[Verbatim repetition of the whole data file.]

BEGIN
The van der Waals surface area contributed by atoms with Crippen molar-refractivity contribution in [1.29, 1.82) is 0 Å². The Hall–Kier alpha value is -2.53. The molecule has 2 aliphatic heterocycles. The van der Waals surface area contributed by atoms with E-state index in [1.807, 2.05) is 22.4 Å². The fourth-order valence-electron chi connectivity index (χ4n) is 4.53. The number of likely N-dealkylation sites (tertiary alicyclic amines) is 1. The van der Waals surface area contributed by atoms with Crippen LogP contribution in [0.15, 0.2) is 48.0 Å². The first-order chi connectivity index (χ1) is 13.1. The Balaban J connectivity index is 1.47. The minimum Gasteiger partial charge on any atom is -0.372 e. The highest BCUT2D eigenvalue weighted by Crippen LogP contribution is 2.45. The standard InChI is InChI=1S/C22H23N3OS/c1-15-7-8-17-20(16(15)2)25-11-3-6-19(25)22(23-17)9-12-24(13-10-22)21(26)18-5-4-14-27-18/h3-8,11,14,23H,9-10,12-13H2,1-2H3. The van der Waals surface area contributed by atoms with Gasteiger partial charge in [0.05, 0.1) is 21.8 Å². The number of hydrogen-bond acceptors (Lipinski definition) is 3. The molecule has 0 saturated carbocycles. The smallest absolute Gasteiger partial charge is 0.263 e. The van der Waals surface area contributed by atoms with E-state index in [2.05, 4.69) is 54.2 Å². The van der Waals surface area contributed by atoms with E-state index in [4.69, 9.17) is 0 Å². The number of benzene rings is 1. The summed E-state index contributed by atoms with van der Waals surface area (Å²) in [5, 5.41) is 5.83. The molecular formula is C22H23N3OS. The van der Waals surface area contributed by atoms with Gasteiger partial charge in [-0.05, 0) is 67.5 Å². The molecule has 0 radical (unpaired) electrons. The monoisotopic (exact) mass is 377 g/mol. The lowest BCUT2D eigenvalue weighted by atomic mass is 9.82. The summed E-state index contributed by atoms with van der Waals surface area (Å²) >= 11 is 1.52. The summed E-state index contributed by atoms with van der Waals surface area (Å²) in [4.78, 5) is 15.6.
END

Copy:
The van der Waals surface area contributed by atoms with Crippen molar-refractivity contribution in [1.29, 1.82) is 0 Å². The Hall–Kier alpha value is -2.53. The molecule has 2 aliphatic heterocycles. The van der Waals surface area contributed by atoms with E-state index in [1.807, 2.05) is 22.4 Å². The fourth-order valence-electron chi connectivity index (χ4n) is 4.53. The number of likely N-dealkylation sites (tertiary alicyclic amines) is 1. The van der Waals surface area contributed by atoms with Crippen LogP contribution in [0.15, 0.2) is 48.0 Å². The first-order chi connectivity index (χ1) is 13.1. The Balaban J connectivity index is 1.47. The minimum Gasteiger partial charge on any atom is -0.372 e. The highest BCUT2D eigenvalue weighted by Crippen LogP contribution is 2.45. The standard InChI is InChI=1S/C22H23N3OS/c1-15-7-8-17-20(16(15)2)25-11-3-6-19(25)22(23-17)9-12-24(13-10-22)21(26)18-5-4-14-27-18/h3-8,11,14,23H,9-10,12-13H2,1-2H3. The van der Waals surface area contributed by atoms with Gasteiger partial charge in [0.05, 0.1) is 21.8 Å². The number of hydrogen-bond acceptors (Lipinski definition) is 3. The molecule has 0 saturated carbocycles. The smallest absolute Gasteiger partial charge is 0.263 e. The van der Waals surface area contributed by atoms with E-state index in [2.05, 4.69) is 54.2 Å². The van der Waals surface area contributed by atoms with E-state index in [4.69, 9.17) is 0 Å². The number of benzene rings is 1. The summed E-state index contributed by atoms with van der Waals surface area (Å²) in [5, 5.41) is 5.83. The molecular formula is C22H23N3OS. The van der Waals surface area contributed by atoms with Gasteiger partial charge in [-0.05, 0) is 67.5 Å². The molecule has 0 radical (unpaired) electrons. The monoisotopic (exact) mass is 377 g/mol. The lowest BCUT2D eigenvalue weighted by atomic mass is 9.82. The summed E-state index contributed by atoms with van der Waals surface area (Å²) >= 11 is 1.52. The summed E-state index contributed by atoms with van der Waals surface area (Å²) in [4.78, 5) is 15.6.